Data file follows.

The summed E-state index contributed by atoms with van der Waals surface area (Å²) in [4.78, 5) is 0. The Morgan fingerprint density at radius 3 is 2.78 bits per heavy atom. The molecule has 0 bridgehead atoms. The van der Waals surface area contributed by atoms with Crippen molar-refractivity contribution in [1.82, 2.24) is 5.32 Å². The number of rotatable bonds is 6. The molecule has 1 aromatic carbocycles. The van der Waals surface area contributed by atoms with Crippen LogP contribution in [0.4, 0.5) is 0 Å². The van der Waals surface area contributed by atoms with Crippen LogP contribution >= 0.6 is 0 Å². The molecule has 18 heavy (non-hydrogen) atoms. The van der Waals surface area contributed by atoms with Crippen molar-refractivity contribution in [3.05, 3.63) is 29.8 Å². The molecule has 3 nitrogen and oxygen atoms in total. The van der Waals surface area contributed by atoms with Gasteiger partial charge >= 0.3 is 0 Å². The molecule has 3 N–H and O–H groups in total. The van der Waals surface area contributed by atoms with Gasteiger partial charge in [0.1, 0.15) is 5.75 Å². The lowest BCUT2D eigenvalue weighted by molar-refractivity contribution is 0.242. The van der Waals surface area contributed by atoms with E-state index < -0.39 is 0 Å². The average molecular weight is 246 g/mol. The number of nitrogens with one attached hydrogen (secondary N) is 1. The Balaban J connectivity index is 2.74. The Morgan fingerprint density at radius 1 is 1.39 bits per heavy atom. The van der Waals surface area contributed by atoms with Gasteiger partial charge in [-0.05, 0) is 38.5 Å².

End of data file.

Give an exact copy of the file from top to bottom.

The summed E-state index contributed by atoms with van der Waals surface area (Å²) in [4.78, 5) is 0. The Morgan fingerprint density at radius 3 is 2.78 bits per heavy atom. The molecule has 0 bridgehead atoms. The van der Waals surface area contributed by atoms with Crippen molar-refractivity contribution in [1.82, 2.24) is 5.32 Å². The number of rotatable bonds is 6. The molecule has 1 aromatic carbocycles. The van der Waals surface area contributed by atoms with Crippen LogP contribution in [0.4, 0.5) is 0 Å². The van der Waals surface area contributed by atoms with Crippen LogP contribution >= 0.6 is 0 Å². The molecule has 18 heavy (non-hydrogen) atoms. The van der Waals surface area contributed by atoms with Crippen molar-refractivity contribution in [3.05, 3.63) is 29.8 Å². The molecule has 3 nitrogen and oxygen atoms in total. The van der Waals surface area contributed by atoms with Gasteiger partial charge >= 0.3 is 0 Å². The molecule has 3 N–H and O–H groups in total. The van der Waals surface area contributed by atoms with Gasteiger partial charge in [0.1, 0.15) is 5.75 Å². The lowest BCUT2D eigenvalue weighted by molar-refractivity contribution is 0.242. The van der Waals surface area contributed by atoms with E-state index < -0.39 is 0 Å². The average molecular weight is 246 g/mol. The number of nitrogens with one attached hydrogen (secondary N) is 1. The Balaban J connectivity index is 2.74. The Morgan fingerprint density at radius 1 is 1.39 bits per heavy atom. The van der Waals surface area contributed by atoms with Gasteiger partial charge in [-0.05, 0) is 38.5 Å².